Published: 27/05/2004, Volume II4, No. 5907 Page 12 13
With many PCTs opting to provide their own out-of-hours services and the granting of special health authority status to NHS Professionals, the private sector's role in NHS staffing is looking less assured.By Paul Smith and Paul Dinsdale
The UK's leading private provider of out-of-hours primary care services has said it will continue to compete for contracts from primary care trusts despite suggestions that trusts have been turning their backs on private sector provision.
Last week, Nestor Healthcare Group chief executive Justin Jowett quit, and the company issued a profit warning, causing its share prices to nosedive by 36 per cent.
Nestor is the parent company of Primecare, which had expected to sign a series of contracts with PCTs to run out-of-hours services.
But in what is seen as a blow to private sector involvement in the NHS, early indications suggest that the vast majority of primary care trusts have decided to provide their own out-of-hours services rather than buying them wholesale from private providers.
Primecare medical director Dr Mike Sadler admits the company's strategy has not worked out as expected, but suggests that around 40 per cent of PCTs have still to make a decision on how they would provide out-ofhours services.
'That still leaves a lot to play for in our eyes, ' he says. Primecare has written to all PCTs following the resignation of Mr Jowett. The letter attempts to reassure the organisations of the company's commitment to 'high-quality out-of-hours services'.
The Department of Health will not comment on commercial issues in the NHS, but one primary care source claims the plight of Primecare has damaged the government's commitment to private sector involvement in public services.
'I think it has shown the value of the GP co-ops and that for the vast majority of PCTs providing outof-hours care themselves offers better value for money and a better service than the private sector.'
Nestor is also a major provider of private nurse agency staff, and the firm's chair, John Rennocks, has said that a significant fall in the use of agency staff by NHS organisations has also hit the company's turnover.
On 1 April, NHS Professionals, the NHS's own staff agency, became a special health authority. This, it says, will give it more scope to build an organisation based on 'a coherent national strategy, standardised service levels and a consistency of approach'.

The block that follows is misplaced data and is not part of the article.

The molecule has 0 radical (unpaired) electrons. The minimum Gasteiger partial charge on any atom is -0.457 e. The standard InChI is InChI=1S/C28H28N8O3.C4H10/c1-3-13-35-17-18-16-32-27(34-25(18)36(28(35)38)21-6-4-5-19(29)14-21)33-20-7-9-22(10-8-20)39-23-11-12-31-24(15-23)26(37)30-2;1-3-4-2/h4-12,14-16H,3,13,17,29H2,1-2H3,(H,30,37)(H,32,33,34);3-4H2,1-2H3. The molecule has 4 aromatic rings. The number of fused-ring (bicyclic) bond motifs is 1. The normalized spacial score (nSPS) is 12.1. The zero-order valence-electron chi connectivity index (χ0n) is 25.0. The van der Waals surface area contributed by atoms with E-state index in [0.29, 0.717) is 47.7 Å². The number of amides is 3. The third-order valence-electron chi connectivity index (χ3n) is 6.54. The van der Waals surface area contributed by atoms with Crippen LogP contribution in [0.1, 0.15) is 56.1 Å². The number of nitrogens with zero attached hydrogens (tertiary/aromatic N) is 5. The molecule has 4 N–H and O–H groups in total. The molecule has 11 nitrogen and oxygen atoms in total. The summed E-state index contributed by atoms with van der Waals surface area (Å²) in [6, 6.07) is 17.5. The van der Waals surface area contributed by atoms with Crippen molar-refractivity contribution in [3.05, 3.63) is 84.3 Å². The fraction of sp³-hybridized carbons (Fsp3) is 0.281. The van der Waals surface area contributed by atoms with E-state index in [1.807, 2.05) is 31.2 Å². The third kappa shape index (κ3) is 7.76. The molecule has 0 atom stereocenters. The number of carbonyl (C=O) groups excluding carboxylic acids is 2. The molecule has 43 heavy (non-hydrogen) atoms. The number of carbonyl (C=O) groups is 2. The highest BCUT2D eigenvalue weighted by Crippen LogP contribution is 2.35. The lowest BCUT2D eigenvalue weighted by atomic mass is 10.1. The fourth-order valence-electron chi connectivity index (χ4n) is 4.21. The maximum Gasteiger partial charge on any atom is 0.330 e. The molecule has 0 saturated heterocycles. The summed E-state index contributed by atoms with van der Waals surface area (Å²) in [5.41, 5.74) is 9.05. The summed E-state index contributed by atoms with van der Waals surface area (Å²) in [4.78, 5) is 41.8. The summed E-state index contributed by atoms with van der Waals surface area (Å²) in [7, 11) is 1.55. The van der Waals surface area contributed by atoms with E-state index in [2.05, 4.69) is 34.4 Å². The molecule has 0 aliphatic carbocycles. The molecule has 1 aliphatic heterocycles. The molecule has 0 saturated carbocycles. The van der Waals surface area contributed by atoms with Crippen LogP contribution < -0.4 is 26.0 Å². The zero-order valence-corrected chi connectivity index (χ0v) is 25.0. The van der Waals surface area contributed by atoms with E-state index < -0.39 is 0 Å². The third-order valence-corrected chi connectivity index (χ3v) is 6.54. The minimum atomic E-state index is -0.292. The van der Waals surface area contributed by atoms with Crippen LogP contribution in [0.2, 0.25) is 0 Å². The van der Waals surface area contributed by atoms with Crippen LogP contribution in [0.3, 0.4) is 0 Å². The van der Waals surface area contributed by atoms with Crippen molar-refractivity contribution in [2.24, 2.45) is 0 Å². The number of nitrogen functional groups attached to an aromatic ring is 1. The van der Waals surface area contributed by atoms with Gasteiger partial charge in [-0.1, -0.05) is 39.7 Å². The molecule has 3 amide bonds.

NHS Professionals currently receives an average of 200,000 requests each year from NHS organisations across the country for shifts - and the figures are rising.
In 2002-03, spending on nonNHS nursing, midwifery and health visiting staff by NHS trusts was just over£554m; spending by PCTs on the same staff was more than£73m.
But Stephen Rubel, director of the Nurse Agencies Association, which represents private nursing agencies, says the Department of Health is putting pressure on managers to use NHS Professionals, which it sees as a cheaper option for meeting temporary staffing needs. Mr Rubel argues that this is not the case.
'The costs of agency nurses can't be compared directly with the costs of NHS nurses, which are always made in terms of their hourly rates, ' says Mr Rubel.
'But these do not take into account the additional costs to the trust of National Insurance contributions, Criminal Records Bureau checks and other overheads in employing staff.' Mr Rubel says the NAA has offered to commission an independent study comparing the costs of agency nurses with those in NHS Professionals, but the Department of Health declined the offer.
Cash-strapped trusts have managed to save money by slashing their nurse agency bill, but Mr Rubel alleges that some trusts have been reducing their spending on agency nurses, after pressure from the DoH. However he claims that they have not replaced them with any from NHS Professionals, thereby reducing their ratio of nurses to patients.
Litigation is looming as some nurse agencies are taking legal action against trusts after being dropped from local framework agreements which govern the use of agencies by trusts.
Agency Thornbury Nursing Services chief executive Gary Spellins says demand has decreased in some areas but increased in others. He claims there has been no dramatic downturn in private provision of nurses.
He believes there is room in the market for both private agencies and NHS Professionals. This view is shared by Tony Durcin, professional officer at the Royal College of Nursing, who has special responsibility for working with NHS Professionals.
He says: 'The RCN's position is that the market is big enough to accommodate NHS Professionals, the large agencies and small agencies.'